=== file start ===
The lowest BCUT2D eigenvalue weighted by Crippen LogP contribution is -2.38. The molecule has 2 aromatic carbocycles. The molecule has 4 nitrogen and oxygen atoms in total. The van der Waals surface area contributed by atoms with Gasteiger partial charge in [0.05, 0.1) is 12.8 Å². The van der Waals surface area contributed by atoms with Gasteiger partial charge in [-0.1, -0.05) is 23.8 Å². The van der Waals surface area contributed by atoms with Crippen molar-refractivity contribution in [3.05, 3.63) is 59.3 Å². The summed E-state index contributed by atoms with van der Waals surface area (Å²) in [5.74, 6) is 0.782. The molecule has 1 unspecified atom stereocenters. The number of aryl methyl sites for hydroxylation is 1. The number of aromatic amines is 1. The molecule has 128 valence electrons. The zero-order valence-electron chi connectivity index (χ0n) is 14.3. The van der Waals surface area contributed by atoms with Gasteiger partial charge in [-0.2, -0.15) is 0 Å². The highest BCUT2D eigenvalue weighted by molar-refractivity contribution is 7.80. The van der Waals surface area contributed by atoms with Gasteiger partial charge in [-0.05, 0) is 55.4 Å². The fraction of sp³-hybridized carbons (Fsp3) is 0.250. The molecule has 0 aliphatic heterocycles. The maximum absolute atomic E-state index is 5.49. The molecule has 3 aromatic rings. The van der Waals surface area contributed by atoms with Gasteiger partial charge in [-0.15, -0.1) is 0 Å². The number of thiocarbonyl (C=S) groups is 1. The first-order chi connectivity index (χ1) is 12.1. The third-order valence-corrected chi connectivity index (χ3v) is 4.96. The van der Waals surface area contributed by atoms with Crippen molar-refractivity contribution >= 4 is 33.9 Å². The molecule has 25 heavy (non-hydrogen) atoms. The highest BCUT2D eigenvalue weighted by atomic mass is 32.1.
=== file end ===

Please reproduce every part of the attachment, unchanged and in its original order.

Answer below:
The lowest BCUT2D eigenvalue weighted by Crippen LogP contribution is -2.38. The molecule has 2 aromatic carbocycles. The molecule has 4 nitrogen and oxygen atoms in total. The van der Waals surface area contributed by atoms with Gasteiger partial charge in [0.05, 0.1) is 12.8 Å². The van der Waals surface area contributed by atoms with Gasteiger partial charge in [-0.1, -0.05) is 23.8 Å². The van der Waals surface area contributed by atoms with Crippen molar-refractivity contribution in [3.05, 3.63) is 59.3 Å². The summed E-state index contributed by atoms with van der Waals surface area (Å²) in [5.74, 6) is 0.782. The molecule has 1 unspecified atom stereocenters. The number of aryl methyl sites for hydroxylation is 1. The number of aromatic amines is 1. The molecule has 128 valence electrons. The zero-order valence-electron chi connectivity index (χ0n) is 14.3. The van der Waals surface area contributed by atoms with Gasteiger partial charge in [-0.2, -0.15) is 0 Å². The highest BCUT2D eigenvalue weighted by molar-refractivity contribution is 7.80. The van der Waals surface area contributed by atoms with Gasteiger partial charge in [-0.05, 0) is 55.4 Å². The fraction of sp³-hybridized carbons (Fsp3) is 0.250. The molecule has 0 aliphatic heterocycles. The maximum absolute atomic E-state index is 5.49. The molecule has 3 aromatic rings. The van der Waals surface area contributed by atoms with Gasteiger partial charge in [-0.15, -0.1) is 0 Å². The number of thiocarbonyl (C=S) groups is 1. The first-order chi connectivity index (χ1) is 12.1. The third-order valence-corrected chi connectivity index (χ3v) is 4.96. The van der Waals surface area contributed by atoms with Crippen molar-refractivity contribution >= 4 is 33.9 Å². The molecule has 25 heavy (non-hydrogen) atoms. The highest BCUT2D eigenvalue weighted by atomic mass is 32.1.